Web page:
Differential & M-Clunk

Quick Links: Renovating the diff    Differential Bushing   Prop Shaft CV joint    

As in many enthusiast circles there are some myths floating around. In the E46 M3 community the “M-Clunk” is one. Not that the M-clunk does not exist – it does - but what exactly is the cause.

The M-clunk is audible especially when shifting in low gears – perhaps the most when you are manoeuvring on a parking lot.

From the info I’ve been able to find, there are 3 variants of
reasons for M-clunk:

1: Worn LSD plates in the differential.
2: Worn front bushing for differential (holding the differential in
    the sub frame).
3: Worn CV joint between prop shaft and differential ingoing
    (pinion) axle.

1 and 2 are of same “kind” since they present play in the
driveline itself (rotational play). 2 allows the front of the
differential to move up and down – potentially hitting
something “metallic”.

Please observe that the E46 M3 came with two different
differentials made by GKN.

The 2004 models and earlier have the V1 differential while later models have the V2 version.
The two differentials are alike – same housing, crown/pinion, bearings etc. – except form the LSD unit. This video explains the differences very well:  E46 M3 - Differential V1 vs V2 LSD Unit.

Renovating the Differential (V1)

There are several good videos about renovating the V1 differential – see below.

One thing to note is that an indication of worn LS (Limited Slip) plates is that it
causes play in right outgoing axle/flange (where the inner right CV joint is
mounted). The play is radial i.e. you can move the flange up and down (shown
in videos). One should think that such a play is caused by a worn bearing –
but it’s not. The side axles (left long; right short) is not directly supported by
the side bearings but are fixed (spline/lock ring) to the small side gears (see
principle drawing (not as the M3 diff.)). When the LSD plates are worn the
right side gear can move a little and thus the right axle.

Apart from the differential clunk some experience a noise when in tight turns.
This is most probably the LSD locking up in an unintended way. It’s likely that
this tendency increases with wear, but may be solved with the right oil or oil
plus friction additive.  

Renovating / rebuilding the differential is normally not a DIY job, however it is possible if you are an experienced amateur mechanic and have the right facilities (a hydraulic press is a must). AND, of course, you need to have the needed parts.

A good walk-through of renovating the GKN LSD in the M3 by Racing Diffs: Renovating Diff

Another fine video is made by ShopLifeTV:   Rebuilding and Fixing BMW M3 Differential Clunk.

Video made by SPANNER RASH of getting the diff. out of the car:   E46 M3 Differential Removal Guide

This video continues here:  E46 M3 Differential Input Shaft Seal Guide

If you should consider to change the differential ratio in connection with the rebuilding here is a fine video from Racing Diffs : Changing diff. ratio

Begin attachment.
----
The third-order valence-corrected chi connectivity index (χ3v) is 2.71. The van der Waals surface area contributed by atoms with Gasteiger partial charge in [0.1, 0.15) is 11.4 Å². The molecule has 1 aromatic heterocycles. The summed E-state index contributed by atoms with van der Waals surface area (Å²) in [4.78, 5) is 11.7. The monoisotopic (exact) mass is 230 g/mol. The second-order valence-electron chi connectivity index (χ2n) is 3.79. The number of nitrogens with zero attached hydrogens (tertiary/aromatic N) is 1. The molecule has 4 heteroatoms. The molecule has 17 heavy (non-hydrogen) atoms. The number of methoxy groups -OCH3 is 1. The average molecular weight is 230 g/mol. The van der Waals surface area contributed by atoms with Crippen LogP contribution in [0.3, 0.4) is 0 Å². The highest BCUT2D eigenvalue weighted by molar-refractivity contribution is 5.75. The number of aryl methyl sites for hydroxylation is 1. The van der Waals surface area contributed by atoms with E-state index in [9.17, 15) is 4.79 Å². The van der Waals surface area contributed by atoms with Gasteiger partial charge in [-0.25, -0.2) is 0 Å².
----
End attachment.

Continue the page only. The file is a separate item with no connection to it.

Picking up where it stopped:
What you may get out of a ratio change is described here.

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Actually I started the renovation process myself. No problems in getting flanges off, seals out and pinion out (I have a 20t press). Firstly I cleaned the housing and surface treated it with POR15. When I came to taking the crown wheel off the LSD unit I frankly gave up. The 10 bolt holding the crown wheel to the LSD casing sat so tight that I didn’t have the nerve to unscrew the bolts. If one broke I would be “smoked”. The ratio turned out to be 4.1 already so a previous owner changed the crown/pinion. That meant that the bolts could sit with a lot of strong Loctite – so I didn’t dare to go on.
So I changed the seals and assembled. Below some pictures from the process. The last picture shows the tools I had prepared to press in and out the bearings and seals

Differential bushing

The differential sits in 3 pcs bushings. Two of these are an integral part of
the rear cover and cannot be bought separately from BMW (as far as I know).
The may be changed using aftermarket parts.

The third bushing (No 8 in the picture to the right) may be changed – and is
the one that may cause the M-clunk.

In the pictures to the right the bolt No 9 in one picture is the same as No 2 in
the other. It’s a  M14X1,5x65-10.9 i.e. a high quality 14 mm bolt. It goes into
the differential casing.

This just to give you an idea of the location when you see the video that show
how to replace the front 3rd bushing.

To change the bushing without taking the differential out of the car is doable,
but not an easy job.

See the video: E46 M3 Clunk Fix - Front Diff Bush

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Prop Shaft CV joint

The 3rd potential cause to the M-clunk is the CV joint between the prop shaft
and the differential.

The two pictures on the right show the prop shaft (drive shaft).

In the lower picture No 14 is the CV joint in question.

The Center Bearing (No 7) and the donut (guibo) (No 2) are also shown.

This video explains:  Bmw E46 M3 clunk diagnosis

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